As a result of his dedication to transportation research, Hesham Rakha has earned several titles. Currently, he is the director of the Center for Sustainable Mobility at the Virginia Tech Transportation Institute (VTTI), the Samuel Reynolds Pritchard Professor Engineering in the Charles E. Via, Jr. Department of Civil and Environmental Engineering, and holds a courtesy title of professor in the Bradley Department of Electrical and Computer Engineering.

This month, Rakha’s work earned him a new prestigious title — fellow of the American Society of Civil Engineers (ASCE).

“Hesham deserves this prestigious honor,” said Zac Doerzaph, executive director of VTTI. “The positive impact that Hesham’s research has on the transportation sector is creating a more sustainable future for us all.”

Rakha’s research focuses on large-scale transportation system optimization, modeling, and assessment. He works to amplify transportation system operators including enhancing the efficiency, reduce energy consumption, and enhance the safety of vehicles. He also is researching vehicle routing techniques that ensure drivers travel the most efficient route possible.

“This honor reflects Hesham’s impactful contributions to transportation engineering and his leadership as director of the Center for Sustainable Mobility at VTTI,” said Mark Widdowson, department head of the Charles E. Via, Jr. Department of Civil and Environmental Engineering. "We are proud to see Hesham’s name among the list of distinguished ASCE fellows.”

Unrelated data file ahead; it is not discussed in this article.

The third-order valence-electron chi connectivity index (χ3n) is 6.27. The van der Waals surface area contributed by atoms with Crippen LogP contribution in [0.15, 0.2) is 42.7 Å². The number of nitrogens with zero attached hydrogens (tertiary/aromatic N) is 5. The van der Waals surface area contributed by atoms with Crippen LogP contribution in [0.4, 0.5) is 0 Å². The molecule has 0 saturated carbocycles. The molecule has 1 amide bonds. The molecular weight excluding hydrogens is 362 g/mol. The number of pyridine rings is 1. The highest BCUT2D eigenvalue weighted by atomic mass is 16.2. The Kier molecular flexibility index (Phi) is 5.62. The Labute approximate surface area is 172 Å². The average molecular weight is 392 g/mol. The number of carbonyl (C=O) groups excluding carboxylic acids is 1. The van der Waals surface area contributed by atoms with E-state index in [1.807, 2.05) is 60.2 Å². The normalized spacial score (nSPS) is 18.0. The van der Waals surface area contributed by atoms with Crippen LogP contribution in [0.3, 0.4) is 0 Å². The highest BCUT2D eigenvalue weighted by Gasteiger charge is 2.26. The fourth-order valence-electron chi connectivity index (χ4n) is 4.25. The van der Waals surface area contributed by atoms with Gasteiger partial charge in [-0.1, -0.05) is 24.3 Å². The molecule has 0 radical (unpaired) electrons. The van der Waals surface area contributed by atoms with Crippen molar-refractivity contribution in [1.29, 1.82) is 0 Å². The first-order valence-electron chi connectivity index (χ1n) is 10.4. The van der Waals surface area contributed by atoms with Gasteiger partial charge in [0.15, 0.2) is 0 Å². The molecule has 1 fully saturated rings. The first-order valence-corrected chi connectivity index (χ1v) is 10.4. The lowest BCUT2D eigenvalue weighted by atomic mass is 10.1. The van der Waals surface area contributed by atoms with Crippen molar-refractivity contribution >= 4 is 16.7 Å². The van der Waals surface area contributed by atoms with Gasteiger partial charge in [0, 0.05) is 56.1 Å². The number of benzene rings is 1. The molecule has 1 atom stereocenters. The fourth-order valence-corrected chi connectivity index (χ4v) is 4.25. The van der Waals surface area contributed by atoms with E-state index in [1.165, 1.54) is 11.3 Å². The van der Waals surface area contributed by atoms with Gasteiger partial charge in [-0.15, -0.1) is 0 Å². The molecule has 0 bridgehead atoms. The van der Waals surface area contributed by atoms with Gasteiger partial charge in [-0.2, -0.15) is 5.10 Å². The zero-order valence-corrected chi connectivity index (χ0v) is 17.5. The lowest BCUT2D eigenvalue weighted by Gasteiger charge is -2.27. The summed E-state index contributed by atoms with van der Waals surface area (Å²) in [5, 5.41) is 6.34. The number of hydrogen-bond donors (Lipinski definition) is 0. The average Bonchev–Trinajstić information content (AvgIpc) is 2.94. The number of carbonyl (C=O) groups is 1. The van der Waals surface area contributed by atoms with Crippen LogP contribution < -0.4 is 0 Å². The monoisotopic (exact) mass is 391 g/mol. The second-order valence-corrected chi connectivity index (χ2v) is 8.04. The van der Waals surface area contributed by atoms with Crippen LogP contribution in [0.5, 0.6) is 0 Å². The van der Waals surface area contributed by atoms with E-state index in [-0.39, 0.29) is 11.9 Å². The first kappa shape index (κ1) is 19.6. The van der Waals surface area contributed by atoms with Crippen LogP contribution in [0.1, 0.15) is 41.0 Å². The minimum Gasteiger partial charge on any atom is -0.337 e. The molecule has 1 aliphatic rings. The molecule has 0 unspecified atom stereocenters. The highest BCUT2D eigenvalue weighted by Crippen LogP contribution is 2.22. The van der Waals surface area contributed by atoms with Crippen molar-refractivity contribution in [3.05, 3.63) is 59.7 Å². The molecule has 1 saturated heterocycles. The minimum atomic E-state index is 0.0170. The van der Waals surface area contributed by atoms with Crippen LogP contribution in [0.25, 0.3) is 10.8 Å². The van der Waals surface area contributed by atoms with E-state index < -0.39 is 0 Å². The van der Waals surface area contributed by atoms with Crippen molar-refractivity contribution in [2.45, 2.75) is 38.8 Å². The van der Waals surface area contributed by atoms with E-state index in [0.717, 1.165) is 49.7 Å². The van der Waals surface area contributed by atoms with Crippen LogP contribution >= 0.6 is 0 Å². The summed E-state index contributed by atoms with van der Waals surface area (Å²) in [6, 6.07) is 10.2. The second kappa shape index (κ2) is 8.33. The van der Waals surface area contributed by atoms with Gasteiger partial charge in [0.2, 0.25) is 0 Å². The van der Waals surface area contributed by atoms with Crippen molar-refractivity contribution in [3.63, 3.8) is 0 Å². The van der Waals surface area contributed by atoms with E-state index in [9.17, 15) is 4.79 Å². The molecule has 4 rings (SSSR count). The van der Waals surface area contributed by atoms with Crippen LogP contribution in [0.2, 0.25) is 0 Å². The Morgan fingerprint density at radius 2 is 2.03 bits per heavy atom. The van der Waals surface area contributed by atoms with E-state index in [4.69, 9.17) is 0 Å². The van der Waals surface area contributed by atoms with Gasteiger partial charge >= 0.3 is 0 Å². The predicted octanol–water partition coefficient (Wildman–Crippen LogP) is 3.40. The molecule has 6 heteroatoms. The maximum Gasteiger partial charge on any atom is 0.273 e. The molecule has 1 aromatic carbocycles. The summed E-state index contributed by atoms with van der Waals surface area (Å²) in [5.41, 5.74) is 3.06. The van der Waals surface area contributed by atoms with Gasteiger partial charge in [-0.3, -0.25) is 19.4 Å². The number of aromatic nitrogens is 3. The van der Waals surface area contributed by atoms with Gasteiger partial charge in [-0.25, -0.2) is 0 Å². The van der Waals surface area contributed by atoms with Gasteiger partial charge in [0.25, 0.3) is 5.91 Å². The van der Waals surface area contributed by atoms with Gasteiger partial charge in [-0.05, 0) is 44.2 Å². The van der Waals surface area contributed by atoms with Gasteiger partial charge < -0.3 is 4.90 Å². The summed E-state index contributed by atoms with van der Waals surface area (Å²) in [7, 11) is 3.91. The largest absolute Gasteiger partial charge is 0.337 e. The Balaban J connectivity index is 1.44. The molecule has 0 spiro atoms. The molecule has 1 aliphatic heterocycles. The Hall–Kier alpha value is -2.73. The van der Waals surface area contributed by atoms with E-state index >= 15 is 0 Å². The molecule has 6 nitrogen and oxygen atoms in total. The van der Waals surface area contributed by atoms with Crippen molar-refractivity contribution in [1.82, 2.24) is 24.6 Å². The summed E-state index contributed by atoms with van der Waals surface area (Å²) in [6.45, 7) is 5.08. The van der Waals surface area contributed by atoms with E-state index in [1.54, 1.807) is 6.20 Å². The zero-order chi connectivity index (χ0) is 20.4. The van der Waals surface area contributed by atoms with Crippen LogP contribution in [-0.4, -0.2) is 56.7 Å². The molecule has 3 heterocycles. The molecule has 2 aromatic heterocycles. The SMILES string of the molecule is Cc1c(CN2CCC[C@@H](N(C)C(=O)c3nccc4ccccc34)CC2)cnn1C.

One of his key research achievements involves the continuous development of the INTEGRATION microscopic traffic simulation software, an internationally recognized transportation tool that models human travel and driving behavior. Rakha’s software optimizes the longitudinal and lateral motion of various ground transportation modes — cars, buses, trucks, trains, and bicycles — and routes vehicles efficiently and includes various traffic signal controllers. 

The INTEGRATION software has been used in a variety of applications including the 2002 Winter Olympics in Salt Lake City and the 2008 Summer Olympics in Beijing. It also was used in the greater Los Angeles area, modeling more than 3 million multimodal traveler trips.

Rakha’s additional research work includes the development of calibration methodologies of transportation modeling tools, the development of various energy and emission modeling frameworks, the development of safety modeling tools, and the large-scale modeling of the interdependencies of the communication and transportation systems.

“Such a recognition is a great honor," said Rakha. “This would not have been possible without the support of my family and the hard work of my students and research colleagues.”

As a professor, Rakha has taught over 40 undergraduate and graduate courses on skill sets needed to develop environmentally friendly and safe transportation systems. Since 1999, he has instructed over 1,000 students, including serving to completion as an advisor for 35 Ph.D. and 46 master's students. Rakha also serves as a fellow for the Institute of Electrical and Electronics Engineers.

Rakha earned his bachelor's in civil engineering from Cairo University and his master's degree and Ph.D. in civil and environmental engineering from Queen’s University. He also completed his postdoctoral in civil engineering at Queen’s University. 

Share this story